The Crisis Enablers and the Cult of Charity Porn

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Sam Vimes

XYZ published a piece last week decrying the false reporting, the refugee industry and crisis-driven guilt that the average Westerner is saddled with almost weekly. It’s a topic that I’ve had in the back of my mind and half-written for a little while, and one that I’d like to address from a different angle.

In the 2010’s, it seems that not a week goes by without some or other #Hashtag-fuelled crisis finding its way into the social media sphere, all of which rather conveniently could be solved if only one dug a few extra pennies out of one’s pockets for the cause.

It’s hard to exaggerate the scale of deception and incompetence which generally goes hand in hand with the drive for taxpayer-funded foreign aid, and the creation of narratives which the Marxist media uses to engender the sort of white-guilt, charity-porn that further fuels the idea that the West must do its bit to help.

I’m sure many of the readers of this site would, by now, have watched Cassie Jaye’s ‘The Red Pill’ documentary about the men’s rights movement, and the rather cancerous feminism which is leading to a legitimate crisis amongst young men in the West. The story that stood out for me from the documentary however was the account of the double standards applied to the #Bring Back Our Girls movement that found favour amongst the media and liberal elite in 2014, in response to the abduction by the Islamic extremist group, Boko Haram, of some 200 or so young girls from a village in Chibok, Nigeria.

What the segment in The Red Pill focused on was the fact that countless cases of abduction and similar murder had been perpetrated against young boys in Nigeria in the years prior (and since), yet the world had been largely silent – no hashtags for you, young men and boys, your lives are worth less.

Any such atrocity is to be condemned, and the Chibok incident is no less worthy of our sympathy and condemnation; no parent or child should have to go through that sort of ordeal. But my take away from the story was the typical self-congratulatory hashtag-fuelled drivel that saw every celebrity out for their 15 seconds of attention, holding up a placard declaring their support. Thanks, celebrities, your virtue signalling surely struck fear into Boko Haram’s ideological heart!

Communist.

(Aside – Ann Coulter’s #Bring Back Our Country lampoon was excellent)

Based.

Thankfully, large numbers of the girls were returned some three years later, after a resolution was negotiated by the Nigerian government, but in a shock development, I can report that nothing has changed, the situation is as bad as it was then, and more children are being kidnapped even now.

Of course the media reports every atrocity and no doubt more calls for aid will be made – from a personal perspective I feel deeply sorry for the average Nigerian affected by this – but what doesn’t get nearly the airtime is the question of why the hell the Nigerian government hasn’t done something more substantial about the problem.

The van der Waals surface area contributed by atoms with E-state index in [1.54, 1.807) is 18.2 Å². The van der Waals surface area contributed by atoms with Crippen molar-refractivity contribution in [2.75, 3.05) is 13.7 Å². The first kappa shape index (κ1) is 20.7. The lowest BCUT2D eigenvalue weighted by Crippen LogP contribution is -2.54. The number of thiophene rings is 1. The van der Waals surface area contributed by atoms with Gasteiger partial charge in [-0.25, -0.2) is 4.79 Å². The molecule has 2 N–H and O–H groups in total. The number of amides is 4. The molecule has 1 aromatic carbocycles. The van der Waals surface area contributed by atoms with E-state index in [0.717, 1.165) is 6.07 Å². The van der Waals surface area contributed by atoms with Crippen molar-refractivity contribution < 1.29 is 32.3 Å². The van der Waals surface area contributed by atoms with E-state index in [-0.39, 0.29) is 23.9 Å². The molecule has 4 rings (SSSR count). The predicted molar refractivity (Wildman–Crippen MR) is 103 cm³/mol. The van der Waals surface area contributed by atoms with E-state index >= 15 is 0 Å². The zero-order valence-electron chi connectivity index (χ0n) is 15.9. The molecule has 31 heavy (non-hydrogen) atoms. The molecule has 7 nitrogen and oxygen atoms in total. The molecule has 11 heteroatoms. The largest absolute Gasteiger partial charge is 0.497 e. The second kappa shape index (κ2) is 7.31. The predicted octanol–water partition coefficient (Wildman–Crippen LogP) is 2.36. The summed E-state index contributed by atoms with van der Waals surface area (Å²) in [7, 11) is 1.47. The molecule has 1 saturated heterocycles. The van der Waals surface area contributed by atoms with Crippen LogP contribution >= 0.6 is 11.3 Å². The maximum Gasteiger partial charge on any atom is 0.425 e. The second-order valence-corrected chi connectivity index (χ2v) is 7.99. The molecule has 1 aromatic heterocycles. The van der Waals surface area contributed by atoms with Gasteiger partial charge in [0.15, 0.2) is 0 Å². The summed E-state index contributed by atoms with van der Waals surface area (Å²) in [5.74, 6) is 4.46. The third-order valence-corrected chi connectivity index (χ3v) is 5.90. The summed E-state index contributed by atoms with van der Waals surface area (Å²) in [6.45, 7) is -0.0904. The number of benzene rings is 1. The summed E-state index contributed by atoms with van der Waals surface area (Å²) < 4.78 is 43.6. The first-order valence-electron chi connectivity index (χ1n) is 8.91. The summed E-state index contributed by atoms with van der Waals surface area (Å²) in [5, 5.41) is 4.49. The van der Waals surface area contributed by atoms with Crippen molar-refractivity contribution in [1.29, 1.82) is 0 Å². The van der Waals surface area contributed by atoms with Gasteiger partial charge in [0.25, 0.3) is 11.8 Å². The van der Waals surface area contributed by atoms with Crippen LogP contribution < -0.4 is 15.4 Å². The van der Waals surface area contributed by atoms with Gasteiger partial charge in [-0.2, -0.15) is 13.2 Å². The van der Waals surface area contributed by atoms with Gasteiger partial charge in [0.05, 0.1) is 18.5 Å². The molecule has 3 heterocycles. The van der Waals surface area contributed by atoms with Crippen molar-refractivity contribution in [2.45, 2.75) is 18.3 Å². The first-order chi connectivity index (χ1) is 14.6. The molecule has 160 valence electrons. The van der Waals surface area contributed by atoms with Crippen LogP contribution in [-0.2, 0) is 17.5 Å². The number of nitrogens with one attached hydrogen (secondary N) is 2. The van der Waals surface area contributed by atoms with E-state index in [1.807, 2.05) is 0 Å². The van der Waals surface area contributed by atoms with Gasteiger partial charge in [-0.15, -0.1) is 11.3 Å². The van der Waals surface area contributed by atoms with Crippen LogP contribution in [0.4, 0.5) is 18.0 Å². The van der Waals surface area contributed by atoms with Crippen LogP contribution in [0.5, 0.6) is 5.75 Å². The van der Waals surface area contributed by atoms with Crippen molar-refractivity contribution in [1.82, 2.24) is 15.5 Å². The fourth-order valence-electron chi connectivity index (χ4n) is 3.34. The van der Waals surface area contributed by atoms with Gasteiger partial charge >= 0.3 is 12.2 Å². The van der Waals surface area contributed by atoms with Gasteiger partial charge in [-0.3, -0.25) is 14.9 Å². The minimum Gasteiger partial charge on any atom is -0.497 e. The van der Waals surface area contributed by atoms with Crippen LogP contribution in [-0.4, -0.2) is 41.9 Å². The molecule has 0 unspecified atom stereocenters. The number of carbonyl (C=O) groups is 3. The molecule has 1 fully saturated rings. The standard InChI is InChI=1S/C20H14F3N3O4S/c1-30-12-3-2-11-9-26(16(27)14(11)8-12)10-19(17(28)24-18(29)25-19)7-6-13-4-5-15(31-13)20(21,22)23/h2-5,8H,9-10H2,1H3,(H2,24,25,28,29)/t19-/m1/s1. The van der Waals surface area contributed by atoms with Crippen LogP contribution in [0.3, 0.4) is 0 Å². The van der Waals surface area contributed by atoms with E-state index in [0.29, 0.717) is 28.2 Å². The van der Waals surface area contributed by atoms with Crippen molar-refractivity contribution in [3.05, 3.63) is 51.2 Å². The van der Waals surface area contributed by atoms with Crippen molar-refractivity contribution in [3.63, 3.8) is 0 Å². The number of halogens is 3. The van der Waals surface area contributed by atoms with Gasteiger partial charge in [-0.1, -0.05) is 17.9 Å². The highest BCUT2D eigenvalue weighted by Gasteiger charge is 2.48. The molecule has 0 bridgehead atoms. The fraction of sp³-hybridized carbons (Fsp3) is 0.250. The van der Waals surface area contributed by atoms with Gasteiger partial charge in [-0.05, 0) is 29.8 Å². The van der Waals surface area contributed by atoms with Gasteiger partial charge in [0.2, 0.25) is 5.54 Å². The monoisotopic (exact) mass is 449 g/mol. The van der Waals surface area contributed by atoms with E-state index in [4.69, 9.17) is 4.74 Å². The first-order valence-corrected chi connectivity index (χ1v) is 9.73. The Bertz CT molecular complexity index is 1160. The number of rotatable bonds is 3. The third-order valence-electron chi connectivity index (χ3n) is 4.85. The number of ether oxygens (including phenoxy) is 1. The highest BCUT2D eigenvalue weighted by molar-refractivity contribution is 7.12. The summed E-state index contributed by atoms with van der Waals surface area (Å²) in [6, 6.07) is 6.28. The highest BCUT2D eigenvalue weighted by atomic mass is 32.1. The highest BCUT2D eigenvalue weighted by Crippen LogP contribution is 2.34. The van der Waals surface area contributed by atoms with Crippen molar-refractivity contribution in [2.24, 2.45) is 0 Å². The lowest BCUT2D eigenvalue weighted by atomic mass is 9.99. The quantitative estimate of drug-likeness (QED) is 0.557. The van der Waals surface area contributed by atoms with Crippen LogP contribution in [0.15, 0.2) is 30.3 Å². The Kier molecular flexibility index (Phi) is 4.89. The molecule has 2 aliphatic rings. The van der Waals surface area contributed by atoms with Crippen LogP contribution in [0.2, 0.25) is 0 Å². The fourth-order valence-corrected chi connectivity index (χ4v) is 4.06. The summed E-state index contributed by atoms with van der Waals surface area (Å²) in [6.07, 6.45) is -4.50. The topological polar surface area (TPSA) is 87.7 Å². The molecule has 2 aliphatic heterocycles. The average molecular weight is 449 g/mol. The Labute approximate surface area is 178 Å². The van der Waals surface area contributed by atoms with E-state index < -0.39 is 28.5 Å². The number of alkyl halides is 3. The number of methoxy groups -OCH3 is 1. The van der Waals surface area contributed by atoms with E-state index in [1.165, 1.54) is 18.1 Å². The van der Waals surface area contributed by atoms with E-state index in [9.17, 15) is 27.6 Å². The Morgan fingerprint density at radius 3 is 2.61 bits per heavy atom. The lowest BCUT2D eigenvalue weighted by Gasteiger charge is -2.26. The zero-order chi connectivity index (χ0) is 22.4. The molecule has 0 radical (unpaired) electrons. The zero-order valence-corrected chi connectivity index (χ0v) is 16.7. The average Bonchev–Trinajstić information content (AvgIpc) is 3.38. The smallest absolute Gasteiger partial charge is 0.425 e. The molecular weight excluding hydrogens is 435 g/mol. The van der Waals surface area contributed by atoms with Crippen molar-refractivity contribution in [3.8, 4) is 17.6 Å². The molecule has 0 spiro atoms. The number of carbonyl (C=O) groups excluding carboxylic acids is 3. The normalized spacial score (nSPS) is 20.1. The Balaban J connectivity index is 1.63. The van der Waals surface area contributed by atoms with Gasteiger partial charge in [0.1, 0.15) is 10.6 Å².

That’s the real story.

The reality of the situation is that we have an African country completely unable to cope with the situation, dogged by corruption, one that has received billions of dollars in foreign aid from the West over the past few decades, yet one who’s government hasn’t managed to lift the quality of life of its poorest citizens one iota during this time. How can we expect this government to deal with an issue as complex as Boko Haram? It’s almost like they have sought to perpetuate the conflict [a cynical mind might even suggest that the destabilisation of the economic hub of the West African region might even be seen as a good thing by those who would benefit from increased global migration patterns and the flight of refugees to Europe, call me crazy].

Indeed the LA Times reports that systemic failures, lies, obfuscations and negligence have only exacerbated the plight of those afflicted. More recent attacks in the country just this week have highlighted the fact that the Nigerian government’s blunders may very well be aiding Boko Haram indirectly.

Never fear though, one can always assuage one’s conscience and donate to Oxfam, Amnesty International or Save the Children, notwithstanding the scandals that are now plaguing these organisations. Your donations will help to bring back these girls and end the terrorism, you know!

On the subject of charitable scandal, does anyone remember Joseph Kony, leader of the Lord’s Resistance Army (LRA)? The LRA was the rebel army fighting in yet another interminable civil war against the Ugandan government in this instance, and had achieved international condemnation in the 2000’s for the kidnapping of an estimated 30-40,000 children into its ranks and turning them into child soldiers. [Come to think of it, I don’t recall anyone holding up a #Bring Back Our Boys hashtag at that time either – strange].